It happened again. Despite my best intentions, my willpower wasn’t strong enough. I’ve got this overpowering obsession I can’t always resist. No, I didn’t buy another Jeep recently, not that I remember. I should double-check my garage in case I’d been sleep-surfing again, but I’m already heading off on a tangent. My compulsion, the one I was powerless to resist, was that I bought yet another book about ghost towns and lost treasure.
A guy can dream, right? Somewhere out there are buried treasures just waiting to be discovered. While many stories about hidden loot are simply tall tales, some are well documented. Back in the day, banks weren’t always trusted or even available, so it wasn’t uncommon to bury one’s fortune for safekeeping after striking it rich. That’s where my Jeep and I enter the picture. Somebody might eventually find these forgotten treasures, so it may as well be me. I realize the odds are slim I’ll ever find one of those buried caches, but when have I ever listened to reason? Still, whenever I’m poking around some ghost town or old mining camp, inevitably I ask myself, “Where would I have buried my loot?”
There’s a different type of treasure that’s more common and much easier to find. Over the years, equipment was sometimes abandoned by loggers, miners, etc. For example, my neck of the woods was heavily logged decades ago. With no good roads available, flumes and rail lines had been built to move the harvest. Although most traces are long gone, I’ve found all sorts of tantalizing clues left behind by an earlier generation. Some forest roads were built on old logging railroad grades, so they are prime hunting grounds. Compared to other trails, converted railroad grades stand out quite readily, much like a magazine editor at a rocket science symposium. The reason they stand out is because they are fairly boring and don’t have much character. Just so there’s no confusion, I’m back to talking about railroad grades, which tended to be flatter and straighter than other trails.
Since nobody really listens to me anyway, I’ll mention one pipe dream that involves another way to combine a Jeep and an old railroad. Back in the ’40s and ’50s, there was a company that modified Jeep wagons and pickups for railroad use. The wagons were modified even further, with four doors instead of the original two. With very few ever produced in this country, trying to find one of these railroad Jeeps is like searching for the Holy Grail. These rigs rode directly on the tracks, with drop-down guide wheels to keep the tires centered on top of the rails. When not on the tracks, the guide wheels would retract for normal travel. While up on the tracks, the guide wheels took care of directional duties, so the steering wheel had no effect on where the vehicle is heading. Now that I think about it, that last part isn’t really much different than the regular steering on my Jeeps.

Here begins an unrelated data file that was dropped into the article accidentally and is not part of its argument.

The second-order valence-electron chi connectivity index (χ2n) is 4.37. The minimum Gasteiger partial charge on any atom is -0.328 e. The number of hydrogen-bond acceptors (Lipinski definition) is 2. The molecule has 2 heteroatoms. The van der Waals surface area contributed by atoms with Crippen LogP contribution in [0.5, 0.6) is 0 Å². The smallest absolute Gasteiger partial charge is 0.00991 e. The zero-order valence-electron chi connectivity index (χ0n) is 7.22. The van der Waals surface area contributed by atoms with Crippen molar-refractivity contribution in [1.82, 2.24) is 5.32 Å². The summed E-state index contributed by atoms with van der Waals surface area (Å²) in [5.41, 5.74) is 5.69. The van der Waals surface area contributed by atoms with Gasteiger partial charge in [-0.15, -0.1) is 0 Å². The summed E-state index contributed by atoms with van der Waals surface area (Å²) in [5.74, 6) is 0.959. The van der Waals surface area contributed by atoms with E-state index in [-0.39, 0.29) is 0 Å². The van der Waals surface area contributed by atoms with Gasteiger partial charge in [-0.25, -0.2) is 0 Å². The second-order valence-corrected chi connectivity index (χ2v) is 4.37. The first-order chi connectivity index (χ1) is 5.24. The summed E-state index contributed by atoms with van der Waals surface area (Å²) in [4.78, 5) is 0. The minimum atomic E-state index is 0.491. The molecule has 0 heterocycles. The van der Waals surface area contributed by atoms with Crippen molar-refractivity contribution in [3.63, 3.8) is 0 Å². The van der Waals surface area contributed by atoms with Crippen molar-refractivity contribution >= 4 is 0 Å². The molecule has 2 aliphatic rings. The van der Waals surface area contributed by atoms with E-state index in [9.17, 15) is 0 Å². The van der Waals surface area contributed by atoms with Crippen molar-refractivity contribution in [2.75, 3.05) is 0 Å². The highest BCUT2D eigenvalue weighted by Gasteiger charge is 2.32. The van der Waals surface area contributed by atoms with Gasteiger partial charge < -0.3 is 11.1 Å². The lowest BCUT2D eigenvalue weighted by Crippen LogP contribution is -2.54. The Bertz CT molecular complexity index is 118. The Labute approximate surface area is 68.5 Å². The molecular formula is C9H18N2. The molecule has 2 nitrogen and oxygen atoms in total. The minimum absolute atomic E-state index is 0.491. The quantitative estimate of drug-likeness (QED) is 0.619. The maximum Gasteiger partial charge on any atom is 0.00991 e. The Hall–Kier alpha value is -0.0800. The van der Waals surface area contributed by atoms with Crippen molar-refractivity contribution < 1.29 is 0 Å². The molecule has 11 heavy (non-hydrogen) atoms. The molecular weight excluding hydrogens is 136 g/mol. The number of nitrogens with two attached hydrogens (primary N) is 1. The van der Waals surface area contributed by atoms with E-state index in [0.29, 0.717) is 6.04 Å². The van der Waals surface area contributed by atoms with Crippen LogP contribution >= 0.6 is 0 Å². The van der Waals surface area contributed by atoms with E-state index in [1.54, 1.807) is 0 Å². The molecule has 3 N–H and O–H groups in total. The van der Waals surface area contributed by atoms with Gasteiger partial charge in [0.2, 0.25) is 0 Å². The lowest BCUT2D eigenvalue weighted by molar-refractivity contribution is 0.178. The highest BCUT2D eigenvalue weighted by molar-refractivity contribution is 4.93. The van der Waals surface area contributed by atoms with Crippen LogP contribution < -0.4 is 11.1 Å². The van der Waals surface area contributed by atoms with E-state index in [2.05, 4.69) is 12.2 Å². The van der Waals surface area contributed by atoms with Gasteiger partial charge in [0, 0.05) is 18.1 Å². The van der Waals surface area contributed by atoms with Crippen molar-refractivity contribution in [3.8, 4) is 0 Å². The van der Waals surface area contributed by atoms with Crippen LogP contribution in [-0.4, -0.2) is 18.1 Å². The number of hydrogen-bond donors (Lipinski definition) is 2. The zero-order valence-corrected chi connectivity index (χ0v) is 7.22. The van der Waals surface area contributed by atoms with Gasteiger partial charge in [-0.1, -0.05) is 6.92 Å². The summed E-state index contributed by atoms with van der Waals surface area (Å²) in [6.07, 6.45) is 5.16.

I think traveling directly on the train tracks would be a blast. Please understand that I’ve driven my Jeep through some pretty exhilarating places, both good and bad. I’ve stumbled onto trails with such a high pucker factor I didn’t need a seat belt. From the wheel of my Jeep, I’ve seen scenery so magnificent, I almost forgot I should breath. None of these situations, however, would compare to the surreal thrill I’d probably experience blasting along the railroad tracks. Since I don’t own one of these rare Jeeps yet, I haven’t formally asked, but I suspect an active railroad would tend to frown upon me going for a joyride on their mainline. From a practical standpoint, I’d have to purchase an entire abandoned railroad to make sure I’d have a place to drive, which would in turn run up the total cost of ownership. Sure, it would be expensive, but at least I could finally say I had a Jeep that handled as if on rails.
Back to the real world, the gentle grades of former railroad lines certainly don’t make the most exciting Jeep trails. This brings us to an interesting observation about two main groups of off-roaders. One group seems to be primarily interested in their destination, be it a backwoods fishing hole, camping spot, or in my case, whatever treasures I might find along the trail itself. The vehicle is merely a means to an end, and my comrades and I generally follow the simplest route. The second group seems to be mainly interested in the off-road capabilities of their rigs, and will go out of the way to find the most difficult route, or even spend their time just playing on obstacles.
As an enlightened gentleman, I’m not the type to make fun of those different from me, but it would be helpful to label the two camps. In the spirit of inclusiveness, I’ve carefully chosen neutral, non-judgmental names for these two opposing groups. For those like myself, quite content to explore the far reaches of the wilderness, “Carry On to the Outer Limits” is an apt moniker which can conveniently be shortened to COOL. For those whose idea of a good time is to spend an afternoon endlessly driving back and forth over the same pile of rocks, let’s go with “Motorized Off-Road Obstacle Navigator”, or moron. I should sell bumper stickers, but there may not be much of a market. If you have a Jeep obviously built for rockcrawling, there’s no point in adding the corresponding bumper sticker.